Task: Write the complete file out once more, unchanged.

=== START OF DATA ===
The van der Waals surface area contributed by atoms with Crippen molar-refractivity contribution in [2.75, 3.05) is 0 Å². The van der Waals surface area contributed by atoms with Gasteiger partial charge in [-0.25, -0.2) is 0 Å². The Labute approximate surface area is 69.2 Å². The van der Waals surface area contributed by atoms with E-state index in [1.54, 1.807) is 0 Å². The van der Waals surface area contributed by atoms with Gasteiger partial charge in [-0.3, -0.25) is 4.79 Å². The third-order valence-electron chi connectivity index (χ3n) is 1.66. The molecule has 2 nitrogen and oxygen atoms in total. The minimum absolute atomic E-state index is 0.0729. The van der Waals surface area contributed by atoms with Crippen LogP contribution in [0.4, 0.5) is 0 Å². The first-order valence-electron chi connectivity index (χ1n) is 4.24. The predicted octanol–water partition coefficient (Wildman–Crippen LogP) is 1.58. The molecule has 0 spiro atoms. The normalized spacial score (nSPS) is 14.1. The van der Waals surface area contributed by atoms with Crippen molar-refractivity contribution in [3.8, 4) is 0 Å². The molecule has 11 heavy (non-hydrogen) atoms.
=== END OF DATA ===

The van der Waals surface area contributed by atoms with Crippen molar-refractivity contribution in [2.75, 3.05) is 0 Å². The van der Waals surface area contributed by atoms with Gasteiger partial charge in [-0.25, -0.2) is 0 Å². The Labute approximate surface area is 69.2 Å². The van der Waals surface area contributed by atoms with E-state index in [1.54, 1.807) is 0 Å². The van der Waals surface area contributed by atoms with Gasteiger partial charge in [-0.3, -0.25) is 4.79 Å². The third-order valence-electron chi connectivity index (χ3n) is 1.66. The molecule has 2 nitrogen and oxygen atoms in total. The minimum absolute atomic E-state index is 0.0729. The van der Waals surface area contributed by atoms with Crippen LogP contribution in [0.4, 0.5) is 0 Å². The first-order valence-electron chi connectivity index (χ1n) is 4.24. The predicted octanol–water partition coefficient (Wildman–Crippen LogP) is 1.58. The molecule has 0 spiro atoms. The normalized spacial score (nSPS) is 14.1. The van der Waals surface area contributed by atoms with Crippen molar-refractivity contribution in [3.8, 4) is 0 Å². The molecule has 11 heavy (non-hydrogen) atoms.